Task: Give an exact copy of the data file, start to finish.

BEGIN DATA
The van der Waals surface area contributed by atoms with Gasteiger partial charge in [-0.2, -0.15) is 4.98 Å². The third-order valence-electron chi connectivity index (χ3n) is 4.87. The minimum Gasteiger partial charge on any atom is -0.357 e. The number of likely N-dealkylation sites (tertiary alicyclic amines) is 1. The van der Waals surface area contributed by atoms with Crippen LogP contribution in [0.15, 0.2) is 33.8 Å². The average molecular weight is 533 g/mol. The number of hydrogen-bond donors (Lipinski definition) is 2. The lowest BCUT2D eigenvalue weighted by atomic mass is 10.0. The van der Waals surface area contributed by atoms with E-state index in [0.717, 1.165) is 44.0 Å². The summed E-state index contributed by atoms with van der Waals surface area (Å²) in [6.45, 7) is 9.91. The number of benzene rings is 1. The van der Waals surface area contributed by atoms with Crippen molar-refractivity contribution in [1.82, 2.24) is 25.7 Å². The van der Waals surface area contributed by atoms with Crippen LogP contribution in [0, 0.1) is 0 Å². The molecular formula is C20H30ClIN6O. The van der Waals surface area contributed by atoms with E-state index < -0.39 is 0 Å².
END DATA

The van der Waals surface area contributed by atoms with Gasteiger partial charge in [-0.2, -0.15) is 4.98 Å². The third-order valence-electron chi connectivity index (χ3n) is 4.87. The minimum Gasteiger partial charge on any atom is -0.357 e. The number of likely N-dealkylation sites (tertiary alicyclic amines) is 1. The van der Waals surface area contributed by atoms with Crippen LogP contribution in [0.15, 0.2) is 33.8 Å². The average molecular weight is 533 g/mol. The number of hydrogen-bond donors (Lipinski definition) is 2. The lowest BCUT2D eigenvalue weighted by atomic mass is 10.0. The van der Waals surface area contributed by atoms with E-state index in [0.717, 1.165) is 44.0 Å². The summed E-state index contributed by atoms with van der Waals surface area (Å²) in [6.45, 7) is 9.91. The number of benzene rings is 1. The van der Waals surface area contributed by atoms with Crippen molar-refractivity contribution in [1.82, 2.24) is 25.7 Å². The van der Waals surface area contributed by atoms with Crippen LogP contribution in [0, 0.1) is 0 Å². The molecular formula is C20H30ClIN6O. The van der Waals surface area contributed by atoms with E-state index < -0.39 is 0 Å².